I am an absolute sucker for any documentary that takes a look into the inner workings of the wide variety of cults that have managed to indoctrinate people who didn’t realize they were part of one until it was far too late, most of which center around the same core question: How the hell did they not realize they were in one?
Almost all of the organizations at the center of the various movies and series that I’ve watched over the years have lured in unsuspecting victims with the promise of being able to better their lives in some way, and a few years ago, I got a much better grasp on how easy it is to find yourself in one when I became a card-carrying member of the cult of Costco.
At first glance, you might think it’s absurd to apply that label to a chain of warehouse stores but it’s not as crazy as it sounds when you consider it features many of the defining aspects, including
- Giant compounds
- An elevated status level you can achieve by giving it more money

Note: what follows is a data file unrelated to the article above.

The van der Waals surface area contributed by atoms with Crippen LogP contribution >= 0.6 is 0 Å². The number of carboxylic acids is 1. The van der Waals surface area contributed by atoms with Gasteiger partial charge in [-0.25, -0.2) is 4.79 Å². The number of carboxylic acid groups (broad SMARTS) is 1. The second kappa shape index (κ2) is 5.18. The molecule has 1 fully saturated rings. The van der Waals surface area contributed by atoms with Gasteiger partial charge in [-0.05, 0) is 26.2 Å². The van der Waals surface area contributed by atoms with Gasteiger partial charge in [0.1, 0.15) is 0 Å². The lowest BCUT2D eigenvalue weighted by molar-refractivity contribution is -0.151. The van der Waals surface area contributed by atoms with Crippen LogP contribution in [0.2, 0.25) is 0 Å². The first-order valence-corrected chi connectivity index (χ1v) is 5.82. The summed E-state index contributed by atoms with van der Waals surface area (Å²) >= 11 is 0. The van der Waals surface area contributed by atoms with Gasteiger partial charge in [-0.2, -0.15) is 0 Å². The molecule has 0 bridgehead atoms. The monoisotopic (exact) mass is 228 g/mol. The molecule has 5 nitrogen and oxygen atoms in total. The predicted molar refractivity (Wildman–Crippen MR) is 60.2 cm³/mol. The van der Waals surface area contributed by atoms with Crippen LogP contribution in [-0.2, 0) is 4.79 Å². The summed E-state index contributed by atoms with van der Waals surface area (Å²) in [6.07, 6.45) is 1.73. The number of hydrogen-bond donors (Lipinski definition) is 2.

- A founder who threatens to kill people who go against his wishes
- Doomsday preparation
- Pieces of clothing exclusively available to its members (although it comes in the form of incredibly reasonably priced flannels and underwear as opposed to the traditional robes)
Costco offers products from a wide variety of companies but what really sets it apart is the in-house line dubbed “Kirkland Signature,” a label associated with high-quality offerings (which are often produced in the same factories used by popular name brands) sold at absurdly low prices ranging from olive oil to golf balls and almost anything else you can think of.
It’s hard to go wrong with basically anything Kirkland, which is why I’m thrilled to announce it’s decided to get in on the hard seltzer game, a development that came to my attention courtesy of a Reddit post showcasing a 24-pack comprised of a mixture of mango, grapefruit, black cherry, and lime, all of which clock in at 5% ABV.
While Kirkland vodka and scotch have garnered plenty of praise over the years, Kirkland beer has a reputation for tasting like a mixture of metal and despair, but based on the initial reviews, the hard seltzer manages to hold its own in a marketplace that’s become incredibly crowded over the past year or so. As someone who considers myself a bit of a connoisseur on this particular topic, I look forward to confirming the veracity of those claims.